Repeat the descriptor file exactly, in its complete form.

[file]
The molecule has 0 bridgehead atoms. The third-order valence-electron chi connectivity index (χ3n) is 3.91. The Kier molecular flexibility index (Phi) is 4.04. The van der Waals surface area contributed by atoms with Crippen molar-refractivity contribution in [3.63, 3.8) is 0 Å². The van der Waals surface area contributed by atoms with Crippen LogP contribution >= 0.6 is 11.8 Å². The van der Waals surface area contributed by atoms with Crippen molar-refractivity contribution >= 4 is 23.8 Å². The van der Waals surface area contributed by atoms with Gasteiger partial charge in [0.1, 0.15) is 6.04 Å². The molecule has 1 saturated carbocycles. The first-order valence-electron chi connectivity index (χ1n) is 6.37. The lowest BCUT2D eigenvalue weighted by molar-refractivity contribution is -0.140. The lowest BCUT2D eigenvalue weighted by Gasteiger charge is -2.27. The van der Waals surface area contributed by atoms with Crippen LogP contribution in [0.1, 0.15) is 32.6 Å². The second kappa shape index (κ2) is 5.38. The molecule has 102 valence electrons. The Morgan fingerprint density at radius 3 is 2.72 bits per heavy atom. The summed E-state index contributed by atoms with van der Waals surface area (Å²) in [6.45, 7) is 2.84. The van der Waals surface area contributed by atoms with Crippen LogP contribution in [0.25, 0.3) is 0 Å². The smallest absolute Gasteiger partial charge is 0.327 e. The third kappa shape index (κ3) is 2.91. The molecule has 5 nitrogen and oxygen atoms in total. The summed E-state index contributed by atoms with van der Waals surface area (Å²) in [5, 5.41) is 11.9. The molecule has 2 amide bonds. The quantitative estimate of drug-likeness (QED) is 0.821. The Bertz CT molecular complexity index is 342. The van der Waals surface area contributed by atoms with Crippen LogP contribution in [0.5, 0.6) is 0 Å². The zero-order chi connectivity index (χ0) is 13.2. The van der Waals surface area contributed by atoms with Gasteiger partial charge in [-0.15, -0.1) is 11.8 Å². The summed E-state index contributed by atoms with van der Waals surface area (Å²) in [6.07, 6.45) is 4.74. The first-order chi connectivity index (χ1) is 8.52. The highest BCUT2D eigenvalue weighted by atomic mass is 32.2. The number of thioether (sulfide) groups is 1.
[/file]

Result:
The molecule has 0 bridgehead atoms. The third-order valence-electron chi connectivity index (χ3n) is 3.91. The Kier molecular flexibility index (Phi) is 4.04. The van der Waals surface area contributed by atoms with Crippen molar-refractivity contribution in [3.63, 3.8) is 0 Å². The van der Waals surface area contributed by atoms with Crippen LogP contribution >= 0.6 is 11.8 Å². The van der Waals surface area contributed by atoms with Crippen molar-refractivity contribution >= 4 is 23.8 Å². The van der Waals surface area contributed by atoms with Gasteiger partial charge in [0.1, 0.15) is 6.04 Å². The molecule has 1 saturated carbocycles. The first-order valence-electron chi connectivity index (χ1n) is 6.37. The lowest BCUT2D eigenvalue weighted by molar-refractivity contribution is -0.140. The lowest BCUT2D eigenvalue weighted by Gasteiger charge is -2.27. The van der Waals surface area contributed by atoms with Crippen LogP contribution in [0.1, 0.15) is 32.6 Å². The second kappa shape index (κ2) is 5.38. The molecule has 102 valence electrons. The Morgan fingerprint density at radius 3 is 2.72 bits per heavy atom. The summed E-state index contributed by atoms with van der Waals surface area (Å²) in [6.45, 7) is 2.84. The van der Waals surface area contributed by atoms with Crippen LogP contribution in [0.25, 0.3) is 0 Å². The smallest absolute Gasteiger partial charge is 0.327 e. The third kappa shape index (κ3) is 2.91. The molecule has 5 nitrogen and oxygen atoms in total. The summed E-state index contributed by atoms with van der Waals surface area (Å²) in [5, 5.41) is 11.9. The molecule has 2 amide bonds. The quantitative estimate of drug-likeness (QED) is 0.821. The Bertz CT molecular complexity index is 342. The van der Waals surface area contributed by atoms with Crippen LogP contribution in [0.5, 0.6) is 0 Å². The zero-order chi connectivity index (χ0) is 13.2. The van der Waals surface area contributed by atoms with Gasteiger partial charge in [-0.15, -0.1) is 11.8 Å². The summed E-state index contributed by atoms with van der Waals surface area (Å²) in [6.07, 6.45) is 4.74. The first-order chi connectivity index (χ1) is 8.52. The highest BCUT2D eigenvalue weighted by atomic mass is 32.2. The number of thioether (sulfide) groups is 1.